The congregation of around 300 orthodox Jews and members of the wider Jewish community sang and clapped as 23-year-old Shlomo Koves was inducted at the tiny Chabad Lubavitch synagogue.
Chief rabbis Mordechai Eliahu of Israel and Berel Lazar of Russia joined the leader of Budapest Rabbi Boruch Oberlander, in placing a prayer shawl around Koves' shoulders. "The Torah has returned from Israel with this young rabbi," Eliahu said in his speech of blessing.
Born in Budapest, Koves graduated from high school in Pittsburgh before studying to be a rabbi in Paris, New York and Israel. "Before World War II there was a large Orthodox Jewish community in Hungary," Oberlander told The Associated Press. "Unfortunately, most of them perished in the Holocaust, but we are turning a new page with the induction of this young rabbi."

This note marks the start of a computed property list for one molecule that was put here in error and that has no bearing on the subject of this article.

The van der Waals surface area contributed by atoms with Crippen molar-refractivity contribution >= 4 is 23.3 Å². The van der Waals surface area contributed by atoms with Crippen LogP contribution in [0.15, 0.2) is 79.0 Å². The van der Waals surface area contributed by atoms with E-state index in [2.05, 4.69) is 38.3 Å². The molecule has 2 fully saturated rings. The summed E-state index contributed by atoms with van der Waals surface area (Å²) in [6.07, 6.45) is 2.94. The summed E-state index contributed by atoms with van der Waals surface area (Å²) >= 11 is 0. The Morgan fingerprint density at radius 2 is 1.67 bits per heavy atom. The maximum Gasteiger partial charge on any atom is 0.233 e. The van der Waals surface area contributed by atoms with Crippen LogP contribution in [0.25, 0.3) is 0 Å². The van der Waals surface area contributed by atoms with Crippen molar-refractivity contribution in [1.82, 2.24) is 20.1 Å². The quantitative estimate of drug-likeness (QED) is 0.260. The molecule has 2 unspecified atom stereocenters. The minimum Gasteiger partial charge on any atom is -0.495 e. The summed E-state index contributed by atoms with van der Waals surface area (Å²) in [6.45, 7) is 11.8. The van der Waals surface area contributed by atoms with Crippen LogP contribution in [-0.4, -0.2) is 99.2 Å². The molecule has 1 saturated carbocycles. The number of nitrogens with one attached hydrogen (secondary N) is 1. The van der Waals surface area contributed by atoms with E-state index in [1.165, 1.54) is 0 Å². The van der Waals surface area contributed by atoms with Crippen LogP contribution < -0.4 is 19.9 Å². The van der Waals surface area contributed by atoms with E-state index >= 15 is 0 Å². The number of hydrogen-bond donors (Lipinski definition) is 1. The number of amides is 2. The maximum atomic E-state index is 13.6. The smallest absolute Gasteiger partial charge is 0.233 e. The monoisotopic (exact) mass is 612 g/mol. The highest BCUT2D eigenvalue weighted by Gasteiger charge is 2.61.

Oberlander, who is of Hungarian descent, moved to Hungary from New York in 1989 to help rebuild the Orthodox community, which now runs its own kindergarten, schools and a weekly newspaper.
Around 600,000 Hungarian Jews were killed during the Holocaust. Around 100,000 Jews still live in the country, but only a few hundred are practicing Orthodox Jews. "Religious teaching was banned under communism," Oberlander said. "But here we have a Hungarian-born young man who has studied to a level where the Chief Rabbi of Israel attends his ordination."
President Ferenc Madl attended the celebration and U.S. Sen. Joseph Lieberman and Rep. Tom Lantos - both of Hungarian descent - sent letters of congratulation to the Chabad Lubavitch community.